What is the measure of a life? I have watched a very dear friend travel a painful journey through the pregnancy, birth, life and death of her second son, Reuben. Kristy and her husband Luke have an inexplicable peace around Reuben’s 34-week life within the womb and 55-minute life outside. Here, for the first instalment of This Little Life, Kristy shares his story (also posted at Emily’s Voice).
“Reuben Edric Dadson decided to arrive at 1:55am on the 19th March 2013 after 34 weeks of life inside. He was born naturally and quickly and the midwife lifted him straight up onto my chest. The room filled with a warmth that I had only experienced one other time, at the birth of our first son less than two years before.
Reuben lay peacefully, his sticky warm body quivering every so often. He made a few little noises, but didn’t cry as most newborn babies do. Luke, my husband, was lying next to me on the hospital bed, one arm around me, the other touching Reuben’s little face and body every so often. I felt Reuben’s heart beating under my fingers. We told him we loved him, we kissed him, and I said, “Oh darling, you poor little thing”.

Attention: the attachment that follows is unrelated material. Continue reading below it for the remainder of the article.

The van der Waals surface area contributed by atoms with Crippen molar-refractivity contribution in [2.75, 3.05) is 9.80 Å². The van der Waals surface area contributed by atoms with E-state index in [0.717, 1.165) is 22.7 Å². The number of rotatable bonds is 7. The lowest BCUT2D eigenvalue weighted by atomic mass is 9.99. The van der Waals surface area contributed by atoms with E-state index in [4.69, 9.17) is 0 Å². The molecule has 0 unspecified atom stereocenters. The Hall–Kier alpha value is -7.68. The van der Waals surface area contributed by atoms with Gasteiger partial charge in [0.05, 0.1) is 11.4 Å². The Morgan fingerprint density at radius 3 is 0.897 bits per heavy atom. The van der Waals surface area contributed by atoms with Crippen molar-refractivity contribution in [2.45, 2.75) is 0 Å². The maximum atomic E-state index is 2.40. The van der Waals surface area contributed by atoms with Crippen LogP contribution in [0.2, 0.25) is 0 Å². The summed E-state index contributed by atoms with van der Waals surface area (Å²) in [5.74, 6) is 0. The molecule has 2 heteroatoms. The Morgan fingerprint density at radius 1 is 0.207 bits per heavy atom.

He weighed just 3 pounds 8 oz. He had beautiful plump little hands, long fingers with fingernails shaped just like mine. He had dark hair with a slight curl. His chest was small, his abdomen enlarged, his perfect little ears pinned close to his head. His tiny feet were turned on their heels and his nose was squished like he’d just been in a boxing match. Nobody tried to take him from us. His slowing heartbeat wasn’t a concern to the medical staff. His appearance was not a shock to anyone in the room. There were no tears, no panic, we had 55 minutes of life outside the womb with our second son and they were perfect. Those 55 minutes made it all worth it. The journey to that point had been long and hard, but I wouldn’t change it for a second.
It all began 7 ½ months before. Luke and I were so excited when we found out we were pregnant with our second baby. Our son Levi, who was 14 months old at the time, was going to be a big brother. My first pregnancy and birth had been a great experience. We were blessed with a non-eventful pregnancy and a healthy baby boy, full of life. So we thought that all would be the same for this new little one.